1.4 Wildfires

The European Forest strategy plans to reduce the forest fire occurrence and impact in the current changing environment. Fire frequency and fire-prone areas have increased in Southern Europe, and especially across Mediterranean areas. Several factors interact to increase wildfire risks, including climate and land use changes, socio-economic and fire-policy factors, extended wildland-rural-urban interface due to urban sprawl. Land abandonment, especially in mountainous regions, leads to shrub encroachment, contributing to increased fuel loading and fire risk. Agroforestry can contribute to landscape management reducing wildfire risk, while revitalizing abandoned areas, integrating fire prevention principles, and offering new job opportunities. This session welcomes contributions addressing the influence and prospects of agroforestry activities to better understand and manage wildfire risk, with an eye on sustainability and ecosystem service provision.


Topic 2: Quality, safety and sustainability of agroforestry productions (processes and products)

2.1 Crop and grassland productions

The next CAP (Community Agricultural Policy) includes agroforestry as a sustainable form to increase production and ecosystem services delivery, which can be linked to the green deal goal of having 25% of the farms as organic farms by 2030. In agroforestry systems, crops can significantly contribute to the overall productions and economic outcomes, depending mainly on the competition between trees and crops for light, nutrients and water, but also on tree density and age. Cereals (e.g. winter wheat in Dehesas in Spain) are the most common crops in agroforestry systems, but also vegetables (e.g. olive orchards intercropped with green leafy vegetables in Italy) to a lesser extent. Natural and sown grasslands, both mown and/or grazed, are also extremely common in agroforestry systems for feeding livestock. Research results on the role of trees on crop and forage yields highlight the need for further understanding of the conditions which contribute to the improvement, depression, or variability of yields under tree canopies. Moreover, studies on the quality and nutritional value of crop and forage products in agroforestry systems are very limited. The session welcomes contributions addressing the complex and multifactorial relationships between crops, grassland products and trees and the development and assessment of agroforestry management strategies which can maximize benefits and limit drawbacks. Studies integrating different scales and methodological approaches are strongly recommended.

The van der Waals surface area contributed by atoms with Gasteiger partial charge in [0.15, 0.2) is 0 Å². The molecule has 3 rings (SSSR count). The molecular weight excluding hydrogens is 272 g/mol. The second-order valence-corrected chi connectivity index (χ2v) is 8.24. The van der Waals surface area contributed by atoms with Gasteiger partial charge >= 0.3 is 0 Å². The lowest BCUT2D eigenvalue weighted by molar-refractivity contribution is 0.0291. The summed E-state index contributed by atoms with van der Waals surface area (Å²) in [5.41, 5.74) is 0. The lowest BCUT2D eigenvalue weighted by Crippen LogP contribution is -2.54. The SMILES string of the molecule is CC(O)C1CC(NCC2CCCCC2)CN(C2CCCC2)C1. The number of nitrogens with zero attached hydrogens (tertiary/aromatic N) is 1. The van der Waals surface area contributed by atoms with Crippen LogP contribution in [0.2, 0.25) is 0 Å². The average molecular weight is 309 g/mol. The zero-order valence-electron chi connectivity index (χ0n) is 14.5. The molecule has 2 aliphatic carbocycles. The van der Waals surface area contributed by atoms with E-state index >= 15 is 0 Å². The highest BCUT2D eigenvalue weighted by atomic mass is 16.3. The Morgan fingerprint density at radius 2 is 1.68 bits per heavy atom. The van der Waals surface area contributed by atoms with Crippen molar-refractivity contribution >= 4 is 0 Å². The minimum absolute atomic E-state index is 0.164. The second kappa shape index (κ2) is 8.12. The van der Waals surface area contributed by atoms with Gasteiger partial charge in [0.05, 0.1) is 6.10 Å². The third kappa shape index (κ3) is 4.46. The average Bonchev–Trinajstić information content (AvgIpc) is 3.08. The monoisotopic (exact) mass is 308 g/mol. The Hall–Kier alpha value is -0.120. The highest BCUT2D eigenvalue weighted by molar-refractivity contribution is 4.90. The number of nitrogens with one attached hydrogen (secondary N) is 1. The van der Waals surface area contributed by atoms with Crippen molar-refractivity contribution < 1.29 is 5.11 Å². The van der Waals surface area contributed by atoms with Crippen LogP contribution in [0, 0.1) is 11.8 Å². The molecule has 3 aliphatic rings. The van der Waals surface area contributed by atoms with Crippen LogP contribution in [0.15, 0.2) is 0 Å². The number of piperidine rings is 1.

2.2 Timber,  energy and non-wood forest productions

The EU bioeconomy and circular economy strategy is based on the use of renewable energy sources to prevent and reduce the climate change impacts. As an integrated cropping system with inclusion of trees over agricultural systems, agroforestry is expected to generate a mix of products and services, including timber, biomass for energy and non-wood forest products. There is clearly a need to define and design tree-based agroforestry systems with optimal integration of timber production over multi-functional systems, which can maintain high yields and mechanization, while reducing the need for external inputs, in order to reduce both economic and environmental costs. In fact, the presence of woody species over agroecosystems helps to reduce soil erosion and pollution and the dependence on external inputs and to enhance soil infiltration, water retention and soil fertility. Timber can be a valuable product in silvoarable systems, yet it is not clear how planting spacings, environmental conditions and management can affect wood and non-wood forest production in terms of quantity and quality. The topic is intended to bring research insights and methodologies to assess how functional processes, synergies, spatial development (intercropping, hedgerows, trees on stream/riverbanks, etc.) of agroforestry systems can affect and optimize timber, energy and non-wood forest productions.